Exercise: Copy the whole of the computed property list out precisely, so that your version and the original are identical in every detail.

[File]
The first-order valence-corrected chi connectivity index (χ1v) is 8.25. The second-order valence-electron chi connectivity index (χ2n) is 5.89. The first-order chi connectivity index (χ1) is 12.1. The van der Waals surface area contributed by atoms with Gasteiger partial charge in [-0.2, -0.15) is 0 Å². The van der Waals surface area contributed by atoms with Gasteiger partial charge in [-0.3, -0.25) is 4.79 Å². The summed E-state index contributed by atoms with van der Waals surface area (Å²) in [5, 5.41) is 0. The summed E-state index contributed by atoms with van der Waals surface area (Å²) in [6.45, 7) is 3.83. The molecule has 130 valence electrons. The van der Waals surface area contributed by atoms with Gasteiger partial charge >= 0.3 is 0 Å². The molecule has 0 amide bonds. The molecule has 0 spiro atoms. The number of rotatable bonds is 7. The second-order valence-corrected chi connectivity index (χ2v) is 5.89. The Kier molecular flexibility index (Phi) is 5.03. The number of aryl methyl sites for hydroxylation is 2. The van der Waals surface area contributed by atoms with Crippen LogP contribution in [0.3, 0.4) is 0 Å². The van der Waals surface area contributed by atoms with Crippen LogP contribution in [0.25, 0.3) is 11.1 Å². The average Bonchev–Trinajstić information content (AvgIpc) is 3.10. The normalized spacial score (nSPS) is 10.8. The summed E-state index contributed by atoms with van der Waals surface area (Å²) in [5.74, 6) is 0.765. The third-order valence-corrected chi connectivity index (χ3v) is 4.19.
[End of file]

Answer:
The first-order valence-corrected chi connectivity index (χ1v) is 8.25. The second-order valence-electron chi connectivity index (χ2n) is 5.89. The first-order chi connectivity index (χ1) is 12.1. The van der Waals surface area contributed by atoms with Gasteiger partial charge in [-0.2, -0.15) is 0 Å². The van der Waals surface area contributed by atoms with Gasteiger partial charge in [-0.3, -0.25) is 4.79 Å². The summed E-state index contributed by atoms with van der Waals surface area (Å²) in [5, 5.41) is 0. The summed E-state index contributed by atoms with van der Waals surface area (Å²) in [6.45, 7) is 3.83. The molecule has 130 valence electrons. The van der Waals surface area contributed by atoms with Gasteiger partial charge >= 0.3 is 0 Å². The molecule has 0 amide bonds. The molecule has 0 spiro atoms. The number of rotatable bonds is 7. The second-order valence-corrected chi connectivity index (χ2v) is 5.89. The Kier molecular flexibility index (Phi) is 5.03. The number of aryl methyl sites for hydroxylation is 2. The van der Waals surface area contributed by atoms with Crippen LogP contribution in [0.3, 0.4) is 0 Å². The van der Waals surface area contributed by atoms with Crippen LogP contribution in [0.25, 0.3) is 11.1 Å². The average Bonchev–Trinajstić information content (AvgIpc) is 3.10. The normalized spacial score (nSPS) is 10.8. The summed E-state index contributed by atoms with van der Waals surface area (Å²) in [5.74, 6) is 0.765. The third-order valence-corrected chi connectivity index (χ3v) is 4.19.